Angry Alibaba points to ‘beefed-up’ IP protection initiatives

Just days after being relisted on the US Trade Representative’s Notorious Markets list, Alibaba has come out fighting, spearheading a new series of online and offline intellectual property protection initiatives.

According to the Chinese e-commerce giant, which announced the measures at an Alibaba Anti-Counterfeiting Alliance (AACA) gathering of brands and rights holders in Guangzhou, the initiatives will secure its online platforms and further tighten intellectual property rights (IPR) protection.

The move comes just days after the US Trade Representative relisted Alibaba’s Taobao online marketplace in its 2017 Special 301 Out-of-Cycle Review of Notorious Markets for the second year in a row. To back the relisting, the USTR cites issues around accessing and utilising takedown procedures on the platform, particularly for smaller companies, a lack of metrics to identify the scale of the counterfeit problem, and claims that the company’s enforcement programmes are “insufficient” to end the sale of counterfeit products on the platform. The USTR also gives seven recommendations for Taobao’s improvement.

In response, Alibaba released a damning 11-page point-by-point rebuttal of the relisting, claiming it was being made a “scapegoat by the USTR to win points in a highly politicised environment”.

It also mentioned the various actions undertaken to address the issue of IP infringement, especially after its notorious markets listing in 2016, adding that the USTR “completely ignores” not only the work Alibaba has been doing for many years but also the fact that Alibaba has “met and dramatically exceeded” the USTR’s three 2016 recommendations.

The e-commerce firm used the AACA meeting to ram home its efforts to crackdown on counterfeits.

The new initiatives announced include stepping up joint, anonymous purchases of branded goods with AACA members, pooling more information and building a stronger database, Alibaba’s Alizila news site reported.

“That should speed up the authentication process for product listings, improve the algorithm powering Alibaba’s proactive takedown mechanism for fakes and facilitate evidence-gathering for offline investigations by law enforcement and court cases,” the company said.

Meanwhile, “beefed-up” offline measures include a broadening of IPR workshops for various law-enforcement bodies, as well as sessions for brands and rights holders both inside and outside China, focusing on Alibaba’s takedown and enforcement procedures, and the big data and analysis needed to bolster offline investigations into counterfeit rackets.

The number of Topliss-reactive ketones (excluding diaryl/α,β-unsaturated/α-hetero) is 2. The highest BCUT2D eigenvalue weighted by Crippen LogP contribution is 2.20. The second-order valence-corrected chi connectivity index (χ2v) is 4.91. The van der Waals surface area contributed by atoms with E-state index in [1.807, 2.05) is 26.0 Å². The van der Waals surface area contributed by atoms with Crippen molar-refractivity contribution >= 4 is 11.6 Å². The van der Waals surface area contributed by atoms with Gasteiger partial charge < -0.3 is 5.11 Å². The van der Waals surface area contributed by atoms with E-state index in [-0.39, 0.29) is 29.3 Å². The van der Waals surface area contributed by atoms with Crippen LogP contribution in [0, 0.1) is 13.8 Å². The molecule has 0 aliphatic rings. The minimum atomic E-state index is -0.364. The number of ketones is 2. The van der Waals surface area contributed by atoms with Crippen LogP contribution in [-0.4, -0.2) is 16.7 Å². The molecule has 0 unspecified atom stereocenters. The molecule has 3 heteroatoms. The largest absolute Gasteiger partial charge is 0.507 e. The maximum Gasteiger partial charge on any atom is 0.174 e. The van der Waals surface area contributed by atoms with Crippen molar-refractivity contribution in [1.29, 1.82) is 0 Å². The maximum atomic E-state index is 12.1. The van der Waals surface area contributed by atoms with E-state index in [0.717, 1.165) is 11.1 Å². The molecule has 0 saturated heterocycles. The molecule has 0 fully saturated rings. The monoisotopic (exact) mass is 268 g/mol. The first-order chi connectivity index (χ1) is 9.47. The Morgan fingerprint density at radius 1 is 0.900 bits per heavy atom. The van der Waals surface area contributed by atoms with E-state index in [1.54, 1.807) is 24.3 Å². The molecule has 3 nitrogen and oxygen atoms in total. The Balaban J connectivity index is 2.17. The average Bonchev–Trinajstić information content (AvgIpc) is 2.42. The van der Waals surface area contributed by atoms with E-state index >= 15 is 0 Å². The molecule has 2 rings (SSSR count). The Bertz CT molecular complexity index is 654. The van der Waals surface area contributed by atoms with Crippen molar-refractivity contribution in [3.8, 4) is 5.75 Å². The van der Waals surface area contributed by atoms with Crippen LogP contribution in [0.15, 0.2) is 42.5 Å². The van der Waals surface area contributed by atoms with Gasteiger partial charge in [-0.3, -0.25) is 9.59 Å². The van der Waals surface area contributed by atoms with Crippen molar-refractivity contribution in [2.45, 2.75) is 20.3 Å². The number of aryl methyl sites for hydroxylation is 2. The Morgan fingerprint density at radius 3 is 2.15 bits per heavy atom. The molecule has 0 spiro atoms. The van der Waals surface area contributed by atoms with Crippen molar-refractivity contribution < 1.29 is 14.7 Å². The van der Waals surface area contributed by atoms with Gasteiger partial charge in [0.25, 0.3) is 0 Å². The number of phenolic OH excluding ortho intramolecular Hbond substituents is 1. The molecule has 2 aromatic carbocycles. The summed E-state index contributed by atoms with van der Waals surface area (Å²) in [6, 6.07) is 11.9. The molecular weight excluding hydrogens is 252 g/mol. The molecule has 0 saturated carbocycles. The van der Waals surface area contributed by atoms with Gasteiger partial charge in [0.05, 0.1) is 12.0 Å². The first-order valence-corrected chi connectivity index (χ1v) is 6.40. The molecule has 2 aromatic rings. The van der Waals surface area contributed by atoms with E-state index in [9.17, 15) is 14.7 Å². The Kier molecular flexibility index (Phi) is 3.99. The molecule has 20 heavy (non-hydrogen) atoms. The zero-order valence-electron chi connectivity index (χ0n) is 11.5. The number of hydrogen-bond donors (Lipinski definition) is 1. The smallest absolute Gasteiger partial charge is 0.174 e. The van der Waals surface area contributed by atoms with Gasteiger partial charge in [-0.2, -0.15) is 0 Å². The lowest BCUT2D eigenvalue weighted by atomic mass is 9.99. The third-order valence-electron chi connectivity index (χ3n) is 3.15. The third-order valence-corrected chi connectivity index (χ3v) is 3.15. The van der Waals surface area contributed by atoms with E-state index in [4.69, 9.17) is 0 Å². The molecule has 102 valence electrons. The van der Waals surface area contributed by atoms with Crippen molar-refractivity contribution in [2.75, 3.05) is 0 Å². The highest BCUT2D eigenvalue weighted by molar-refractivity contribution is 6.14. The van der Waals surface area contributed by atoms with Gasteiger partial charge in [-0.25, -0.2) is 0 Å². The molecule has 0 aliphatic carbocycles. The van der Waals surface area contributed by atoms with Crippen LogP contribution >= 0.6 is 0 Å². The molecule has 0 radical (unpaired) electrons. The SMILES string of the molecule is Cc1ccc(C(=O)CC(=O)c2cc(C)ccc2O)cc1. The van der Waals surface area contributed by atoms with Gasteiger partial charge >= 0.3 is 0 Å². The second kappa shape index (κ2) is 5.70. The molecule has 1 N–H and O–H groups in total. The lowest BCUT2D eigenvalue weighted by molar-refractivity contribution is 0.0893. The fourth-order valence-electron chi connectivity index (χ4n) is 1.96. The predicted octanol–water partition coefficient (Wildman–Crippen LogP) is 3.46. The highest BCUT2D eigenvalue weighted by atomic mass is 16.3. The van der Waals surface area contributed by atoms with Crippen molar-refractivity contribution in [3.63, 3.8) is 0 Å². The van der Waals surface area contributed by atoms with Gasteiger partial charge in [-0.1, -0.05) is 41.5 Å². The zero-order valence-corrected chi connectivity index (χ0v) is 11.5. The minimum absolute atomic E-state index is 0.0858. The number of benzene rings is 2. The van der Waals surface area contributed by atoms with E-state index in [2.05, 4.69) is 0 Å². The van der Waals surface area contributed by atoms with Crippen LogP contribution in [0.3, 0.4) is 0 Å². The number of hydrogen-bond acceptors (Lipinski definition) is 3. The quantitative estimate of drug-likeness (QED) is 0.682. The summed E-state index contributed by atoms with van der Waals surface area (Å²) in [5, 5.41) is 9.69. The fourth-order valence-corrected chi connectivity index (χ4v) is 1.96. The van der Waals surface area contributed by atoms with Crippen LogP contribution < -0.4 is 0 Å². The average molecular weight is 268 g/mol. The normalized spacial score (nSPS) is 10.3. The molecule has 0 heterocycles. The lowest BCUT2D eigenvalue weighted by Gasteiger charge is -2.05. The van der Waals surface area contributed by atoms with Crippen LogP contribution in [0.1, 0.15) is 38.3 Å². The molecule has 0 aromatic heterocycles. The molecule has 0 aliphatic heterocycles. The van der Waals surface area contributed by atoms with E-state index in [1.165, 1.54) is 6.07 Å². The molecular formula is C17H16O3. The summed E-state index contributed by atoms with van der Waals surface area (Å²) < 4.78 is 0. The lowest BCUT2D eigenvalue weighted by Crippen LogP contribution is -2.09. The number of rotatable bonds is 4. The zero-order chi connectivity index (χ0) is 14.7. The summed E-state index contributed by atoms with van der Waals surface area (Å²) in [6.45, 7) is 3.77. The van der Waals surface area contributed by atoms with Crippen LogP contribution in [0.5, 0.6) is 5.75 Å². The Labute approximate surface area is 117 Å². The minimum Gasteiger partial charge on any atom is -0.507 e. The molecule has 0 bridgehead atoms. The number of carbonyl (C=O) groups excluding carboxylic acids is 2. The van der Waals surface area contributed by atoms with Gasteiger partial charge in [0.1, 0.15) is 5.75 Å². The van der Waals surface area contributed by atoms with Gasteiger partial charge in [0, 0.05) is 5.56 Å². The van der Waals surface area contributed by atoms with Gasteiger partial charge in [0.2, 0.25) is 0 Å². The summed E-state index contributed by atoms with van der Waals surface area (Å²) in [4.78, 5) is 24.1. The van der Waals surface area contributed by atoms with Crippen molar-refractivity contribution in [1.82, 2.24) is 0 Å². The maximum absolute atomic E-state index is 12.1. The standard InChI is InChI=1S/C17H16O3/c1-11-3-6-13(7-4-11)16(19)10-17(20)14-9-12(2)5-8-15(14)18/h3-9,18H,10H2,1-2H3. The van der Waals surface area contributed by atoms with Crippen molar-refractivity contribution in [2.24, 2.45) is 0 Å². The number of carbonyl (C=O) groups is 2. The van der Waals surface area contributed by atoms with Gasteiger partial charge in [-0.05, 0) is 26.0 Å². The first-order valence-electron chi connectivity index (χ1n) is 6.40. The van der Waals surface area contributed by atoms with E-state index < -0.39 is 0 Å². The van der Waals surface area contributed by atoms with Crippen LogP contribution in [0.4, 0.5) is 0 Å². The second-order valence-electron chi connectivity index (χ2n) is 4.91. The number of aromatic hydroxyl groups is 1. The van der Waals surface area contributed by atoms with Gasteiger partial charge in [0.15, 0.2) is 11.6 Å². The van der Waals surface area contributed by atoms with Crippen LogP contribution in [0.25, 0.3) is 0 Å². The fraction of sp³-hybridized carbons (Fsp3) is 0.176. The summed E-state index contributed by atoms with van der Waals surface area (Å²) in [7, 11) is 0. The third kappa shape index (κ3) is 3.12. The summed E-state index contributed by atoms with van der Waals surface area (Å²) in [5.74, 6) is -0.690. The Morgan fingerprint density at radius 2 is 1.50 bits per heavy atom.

“It’s very critical for brands and platforms and police officers to collaborate and evaluate if it could be a criminal case,” said Lynn Fu (pictured), director of brand protection co-operation at Alibaba Group, emphasising the collaborative mission and framework that Alibaba believes is critical to address counterfeits.

The AACA was established at the start of 2017 in a bid for Alibaba to work with brands, using big data and anti-counterfeiting technology to fight fakes. Thirty international brands are now members of the AACA, including Louis Vuitton and Burberry.

Alibaba announced at the AACA meeting that it intends to grow the membership further this year and will form 12 working groups, classified by industry, to understand and address sector-specific issues.

Alibaba senior vice president Michael Yao told AACA members: “We want to hear about specific industry issues that each of you, in your respective industries, face… and see how we can help. The more that we understand about specific industry issues, and law enforcement understands specific industry issues, that helps the entire ecosystem.”

The recent banning of airbag components on its platform was a case in point of how the company has listened to industry concerns and addressed the issue, Alibaba said.

Meanwhile, the company has also released its 2017 findings on its intellectual property protection efforts.

According to the company, more than 240,000 suspect stores on the Taobao platform were closed down in 2017, compared with 180,000 in 2016, while the number of IP complaints fell by 42 per cent, with 95 per cent of those IP complaints processed within 24 hours, Technode reported. Furthermore, 97 per cent of counterfeit listings were removed from the platform before a transaction has taken place.

The e-commerce giant says that for every 10,000 orders, just 1.5 are counterfeit based on consumer complaints, compared with 2.1 in the previous year. It says product return requests for dodgy goods decreased 29 per cent year-on-year. 

In regards to offline investigations, Alibaba said it sent 1,910 tip offs to police departments for fake goods in 2017 and helped apprehend 1,606 suspects. More than 1,320 raids were held as a result of Alibaba information, seizing goods worth 4.3 billion yuan ($668m).

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